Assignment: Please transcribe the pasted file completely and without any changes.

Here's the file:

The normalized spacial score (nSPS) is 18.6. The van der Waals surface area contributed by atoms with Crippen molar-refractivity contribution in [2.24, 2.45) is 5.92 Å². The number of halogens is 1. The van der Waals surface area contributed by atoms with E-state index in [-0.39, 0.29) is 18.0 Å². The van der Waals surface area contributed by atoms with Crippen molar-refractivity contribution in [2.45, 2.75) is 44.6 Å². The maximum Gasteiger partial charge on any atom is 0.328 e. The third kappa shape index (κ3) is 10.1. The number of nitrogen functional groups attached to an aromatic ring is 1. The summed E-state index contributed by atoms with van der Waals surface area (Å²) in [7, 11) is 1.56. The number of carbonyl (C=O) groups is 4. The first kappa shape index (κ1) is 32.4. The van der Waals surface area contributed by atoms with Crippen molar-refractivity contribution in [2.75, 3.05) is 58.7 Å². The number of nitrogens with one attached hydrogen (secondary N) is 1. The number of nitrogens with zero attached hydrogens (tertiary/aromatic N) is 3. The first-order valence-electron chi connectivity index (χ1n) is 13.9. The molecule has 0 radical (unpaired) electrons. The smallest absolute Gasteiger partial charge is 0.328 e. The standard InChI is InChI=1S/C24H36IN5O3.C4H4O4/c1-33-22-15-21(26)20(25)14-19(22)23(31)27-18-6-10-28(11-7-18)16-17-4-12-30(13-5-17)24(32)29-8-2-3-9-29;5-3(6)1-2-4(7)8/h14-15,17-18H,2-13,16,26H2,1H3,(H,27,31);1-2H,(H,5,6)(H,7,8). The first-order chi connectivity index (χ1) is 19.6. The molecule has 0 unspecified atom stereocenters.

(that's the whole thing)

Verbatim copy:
The normalized spacial score (nSPS) is 18.6. The van der Waals surface area contributed by atoms with Crippen molar-refractivity contribution in [2.24, 2.45) is 5.92 Å². The number of halogens is 1. The van der Waals surface area contributed by atoms with E-state index in [-0.39, 0.29) is 18.0 Å². The van der Waals surface area contributed by atoms with Crippen molar-refractivity contribution in [2.45, 2.75) is 44.6 Å². The maximum Gasteiger partial charge on any atom is 0.328 e. The third kappa shape index (κ3) is 10.1. The number of nitrogen functional groups attached to an aromatic ring is 1. The summed E-state index contributed by atoms with van der Waals surface area (Å²) in [7, 11) is 1.56. The number of carbonyl (C=O) groups is 4. The first kappa shape index (κ1) is 32.4. The van der Waals surface area contributed by atoms with Crippen molar-refractivity contribution in [2.75, 3.05) is 58.7 Å². The number of nitrogens with one attached hydrogen (secondary N) is 1. The number of nitrogens with zero attached hydrogens (tertiary/aromatic N) is 3. The first-order valence-electron chi connectivity index (χ1n) is 13.9. The molecule has 0 radical (unpaired) electrons. The smallest absolute Gasteiger partial charge is 0.328 e. The standard InChI is InChI=1S/C24H36IN5O3.C4H4O4/c1-33-22-15-21(26)20(25)14-19(22)23(31)27-18-6-10-28(11-7-18)16-17-4-12-30(13-5-17)24(32)29-8-2-3-9-29;5-3(6)1-2-4(7)8/h14-15,17-18H,2-13,16,26H2,1H3,(H,27,31);1-2H,(H,5,6)(H,7,8). The first-order chi connectivity index (χ1) is 19.6. The molecule has 0 unspecified atom stereocenters.